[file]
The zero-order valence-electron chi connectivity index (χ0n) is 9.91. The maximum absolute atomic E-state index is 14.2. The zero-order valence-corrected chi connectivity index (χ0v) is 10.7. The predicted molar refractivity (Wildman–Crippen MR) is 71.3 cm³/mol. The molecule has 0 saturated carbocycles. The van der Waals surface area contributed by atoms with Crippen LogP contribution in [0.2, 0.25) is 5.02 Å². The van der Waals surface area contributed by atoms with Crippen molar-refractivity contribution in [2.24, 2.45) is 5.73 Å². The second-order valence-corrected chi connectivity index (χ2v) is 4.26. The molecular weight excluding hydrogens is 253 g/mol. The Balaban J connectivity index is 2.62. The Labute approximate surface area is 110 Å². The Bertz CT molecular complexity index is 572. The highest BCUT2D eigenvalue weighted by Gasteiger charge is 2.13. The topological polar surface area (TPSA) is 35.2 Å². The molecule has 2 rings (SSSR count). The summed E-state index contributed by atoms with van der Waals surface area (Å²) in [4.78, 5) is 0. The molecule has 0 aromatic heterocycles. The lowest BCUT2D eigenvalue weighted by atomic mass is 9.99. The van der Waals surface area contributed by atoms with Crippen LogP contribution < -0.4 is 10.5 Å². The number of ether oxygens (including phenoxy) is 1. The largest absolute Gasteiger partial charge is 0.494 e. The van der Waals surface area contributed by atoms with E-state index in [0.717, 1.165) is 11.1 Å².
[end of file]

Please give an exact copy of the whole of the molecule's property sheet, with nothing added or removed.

The zero-order valence-electron chi connectivity index (χ0n) is 9.91. The maximum absolute atomic E-state index is 14.2. The zero-order valence-corrected chi connectivity index (χ0v) is 10.7. The predicted molar refractivity (Wildman–Crippen MR) is 71.3 cm³/mol. The molecule has 0 saturated carbocycles. The van der Waals surface area contributed by atoms with Crippen LogP contribution in [0.2, 0.25) is 5.02 Å². The van der Waals surface area contributed by atoms with Crippen molar-refractivity contribution in [2.24, 2.45) is 5.73 Å². The second-order valence-corrected chi connectivity index (χ2v) is 4.26. The molecular weight excluding hydrogens is 253 g/mol. The Balaban J connectivity index is 2.62. The Labute approximate surface area is 110 Å². The Bertz CT molecular complexity index is 572. The highest BCUT2D eigenvalue weighted by Gasteiger charge is 2.13. The topological polar surface area (TPSA) is 35.2 Å². The molecule has 2 rings (SSSR count). The summed E-state index contributed by atoms with van der Waals surface area (Å²) in [4.78, 5) is 0. The molecule has 0 aromatic heterocycles. The lowest BCUT2D eigenvalue weighted by atomic mass is 9.99. The van der Waals surface area contributed by atoms with Crippen LogP contribution < -0.4 is 10.5 Å². The number of ether oxygens (including phenoxy) is 1. The largest absolute Gasteiger partial charge is 0.494 e. The van der Waals surface area contributed by atoms with E-state index in [0.717, 1.165) is 11.1 Å².